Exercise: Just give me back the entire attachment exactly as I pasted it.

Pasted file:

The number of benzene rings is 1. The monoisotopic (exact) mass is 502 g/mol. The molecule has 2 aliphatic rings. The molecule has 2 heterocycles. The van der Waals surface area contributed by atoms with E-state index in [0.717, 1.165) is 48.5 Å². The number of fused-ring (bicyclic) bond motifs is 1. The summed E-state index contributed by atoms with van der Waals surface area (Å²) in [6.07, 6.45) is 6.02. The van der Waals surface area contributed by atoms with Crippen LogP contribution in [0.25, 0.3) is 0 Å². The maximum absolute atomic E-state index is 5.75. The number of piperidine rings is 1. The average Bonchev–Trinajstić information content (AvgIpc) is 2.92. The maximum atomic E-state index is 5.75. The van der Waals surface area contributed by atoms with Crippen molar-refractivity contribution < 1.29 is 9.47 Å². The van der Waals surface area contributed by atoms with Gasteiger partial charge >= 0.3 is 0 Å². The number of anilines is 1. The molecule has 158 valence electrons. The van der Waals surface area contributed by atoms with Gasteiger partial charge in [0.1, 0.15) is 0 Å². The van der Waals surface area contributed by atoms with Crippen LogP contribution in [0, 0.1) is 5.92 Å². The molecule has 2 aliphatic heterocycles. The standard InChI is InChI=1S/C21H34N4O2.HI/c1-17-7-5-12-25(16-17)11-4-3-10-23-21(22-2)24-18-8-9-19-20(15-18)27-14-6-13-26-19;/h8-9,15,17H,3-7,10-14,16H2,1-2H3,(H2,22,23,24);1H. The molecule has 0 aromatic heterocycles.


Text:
The number of benzene rings is 1. The monoisotopic (exact) mass is 502 g/mol. The molecule has 2 aliphatic rings. The molecule has 2 heterocycles. The van der Waals surface area contributed by atoms with E-state index in [0.717, 1.165) is 48.5 Å². The number of fused-ring (bicyclic) bond motifs is 1. The summed E-state index contributed by atoms with van der Waals surface area (Å²) in [6.07, 6.45) is 6.02. The van der Waals surface area contributed by atoms with Crippen LogP contribution in [0.25, 0.3) is 0 Å². The maximum absolute atomic E-state index is 5.75. The number of piperidine rings is 1. The average Bonchev–Trinajstić information content (AvgIpc) is 2.92. The maximum atomic E-state index is 5.75. The van der Waals surface area contributed by atoms with Crippen molar-refractivity contribution < 1.29 is 9.47 Å². The van der Waals surface area contributed by atoms with Gasteiger partial charge >= 0.3 is 0 Å². The number of anilines is 1. The molecule has 158 valence electrons. The van der Waals surface area contributed by atoms with Gasteiger partial charge in [0.1, 0.15) is 0 Å². The van der Waals surface area contributed by atoms with Crippen LogP contribution in [0, 0.1) is 5.92 Å². The molecule has 2 aliphatic heterocycles. The standard InChI is InChI=1S/C21H34N4O2.HI/c1-17-7-5-12-25(16-17)11-4-3-10-23-21(22-2)24-18-8-9-19-20(15-18)27-14-6-13-26-19;/h8-9,15,17H,3-7,10-14,16H2,1-2H3,(H2,22,23,24);1H. The molecule has 0 aromatic heterocycles.